As a family drama whose most inspiring character is an outsider and a sports comedy where the most significant wins and losses occur outside the gymnasium, Tom McCarthy’s newest is a small treasure that tweaks the conventions of familiar stories just enough to make something that is entirely his own. Win Win is a funny, warmhearted movie filled with the ordinary, though richly drawn characters that have become McCarthy’s trademark.
Paul Giamatti is Mike, and he’s in a rut. His New Jersey law practice isn’t doing well, he’s hiding his bad financial situation from his wife Jackie (Amy Ryan), the wrestling team he coaches hasn’t won a match all season, and constant stress is wearing down his body. When the opportunity arises for him to assume guardianship for one of his clients, a wealthy old man in the early stages of dementia named Leo, he jumps at the opportunity that will net him $1500 a month. Though assuring the court that he will allow Leo to stay in his own house, Mike instead moves him to an assisted living facility, collecting the monthly checks without having to keep much of an eye on the confused old man who just wants to go home.
As the checks start coming in and bills can finally be paid, Mike’s life shows signs of improvement. That’s precisely the moment 16-year-old Kyle, the son of Leo’s estranged daughter, shows up in town. Kyle’s mother is in an Ohio rehab center and, instead of staying with her scummy boyfriend, he decides to catch a bus to New Jersey to stay with the grandfather he’s never met. Though Mike initially tries to treat the situation as a day-long interference, Kyle (in a nearly perfect debut performance by Alex Shaffer) is quickly discovered to be in need or more than a mere night away from home. And much to the delight of Mike and his two best friends/assistant coaches (Jeffrey Tambor and Bobby Cannavale), Kyle is a champion wrestler, but with his talent comes family issues that may disrupt Mike’s guardianship.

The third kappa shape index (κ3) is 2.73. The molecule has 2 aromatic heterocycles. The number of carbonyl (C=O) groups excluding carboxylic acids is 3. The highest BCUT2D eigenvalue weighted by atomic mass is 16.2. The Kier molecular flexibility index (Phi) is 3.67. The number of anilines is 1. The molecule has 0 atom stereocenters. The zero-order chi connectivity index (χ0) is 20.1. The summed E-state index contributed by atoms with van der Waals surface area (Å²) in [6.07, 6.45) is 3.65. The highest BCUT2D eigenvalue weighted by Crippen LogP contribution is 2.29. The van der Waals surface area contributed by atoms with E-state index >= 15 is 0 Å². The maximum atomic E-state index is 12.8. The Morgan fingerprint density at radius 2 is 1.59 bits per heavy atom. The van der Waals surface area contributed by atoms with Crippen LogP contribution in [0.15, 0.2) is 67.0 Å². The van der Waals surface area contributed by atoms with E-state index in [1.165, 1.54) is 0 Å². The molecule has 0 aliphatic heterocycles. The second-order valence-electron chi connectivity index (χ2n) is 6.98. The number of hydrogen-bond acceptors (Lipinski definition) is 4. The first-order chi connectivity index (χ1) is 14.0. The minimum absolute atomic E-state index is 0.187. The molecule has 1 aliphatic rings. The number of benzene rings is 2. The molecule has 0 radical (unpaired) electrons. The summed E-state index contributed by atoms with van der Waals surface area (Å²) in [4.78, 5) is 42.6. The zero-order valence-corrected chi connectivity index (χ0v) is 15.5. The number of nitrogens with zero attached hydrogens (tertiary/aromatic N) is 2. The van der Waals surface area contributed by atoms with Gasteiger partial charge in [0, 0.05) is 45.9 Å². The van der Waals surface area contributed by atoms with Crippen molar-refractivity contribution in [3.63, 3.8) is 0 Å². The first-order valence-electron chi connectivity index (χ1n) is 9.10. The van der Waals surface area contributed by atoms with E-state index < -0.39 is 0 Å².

Win Win moves at just the right pace while balancing the stories of Mike’s home, work, and coaching lives – each becoming increasingly complicated and intertwined once Kyle arrives. His presence is a necessary disruption in everyone’s life, and the cast is uniformly excellent at conveying the humor and heartbreak in all of their new wins and losses. These are characters who, though not always making the right decisions, are so intricately developed and performed that we can’t help but root for them when they’re down.
McCarthy (The Station Agent, The Visitor) has now made three movies about adults who are down on their luck, only to find themselves settling back into a quiet happiness after the introduction and reluctantly formed friendship of a surprise visitor. His movies have a way of ending without stopping, fading to black in the middle of perfectly realized moments between people who will continue living, breathing, losing, and winning long after we’ve finished rooting for them.